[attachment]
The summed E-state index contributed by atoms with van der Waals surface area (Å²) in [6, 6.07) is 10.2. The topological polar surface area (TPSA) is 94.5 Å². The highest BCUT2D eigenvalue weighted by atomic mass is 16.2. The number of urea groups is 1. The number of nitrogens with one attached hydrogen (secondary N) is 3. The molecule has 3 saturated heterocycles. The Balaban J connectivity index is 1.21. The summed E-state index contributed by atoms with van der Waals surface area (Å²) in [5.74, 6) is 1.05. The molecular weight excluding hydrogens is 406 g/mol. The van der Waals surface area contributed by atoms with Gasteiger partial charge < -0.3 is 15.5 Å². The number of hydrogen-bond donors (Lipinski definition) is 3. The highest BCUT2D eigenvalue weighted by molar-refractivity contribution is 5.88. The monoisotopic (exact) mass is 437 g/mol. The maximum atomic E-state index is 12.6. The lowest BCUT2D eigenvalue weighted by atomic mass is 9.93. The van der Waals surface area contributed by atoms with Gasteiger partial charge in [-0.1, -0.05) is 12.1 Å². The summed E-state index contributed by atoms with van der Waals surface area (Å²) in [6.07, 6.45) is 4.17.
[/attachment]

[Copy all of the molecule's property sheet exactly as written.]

The summed E-state index contributed by atoms with van der Waals surface area (Å²) in [6, 6.07) is 10.2. The topological polar surface area (TPSA) is 94.5 Å². The highest BCUT2D eigenvalue weighted by atomic mass is 16.2. The number of urea groups is 1. The number of nitrogens with one attached hydrogen (secondary N) is 3. The molecule has 3 saturated heterocycles. The Balaban J connectivity index is 1.21. The summed E-state index contributed by atoms with van der Waals surface area (Å²) in [5.74, 6) is 1.05. The molecular weight excluding hydrogens is 406 g/mol. The van der Waals surface area contributed by atoms with Gasteiger partial charge < -0.3 is 15.5 Å². The number of hydrogen-bond donors (Lipinski definition) is 3. The highest BCUT2D eigenvalue weighted by molar-refractivity contribution is 5.88. The monoisotopic (exact) mass is 437 g/mol. The maximum atomic E-state index is 12.6. The lowest BCUT2D eigenvalue weighted by atomic mass is 9.93. The van der Waals surface area contributed by atoms with Gasteiger partial charge in [-0.1, -0.05) is 12.1 Å². The summed E-state index contributed by atoms with van der Waals surface area (Å²) in [6.07, 6.45) is 4.17.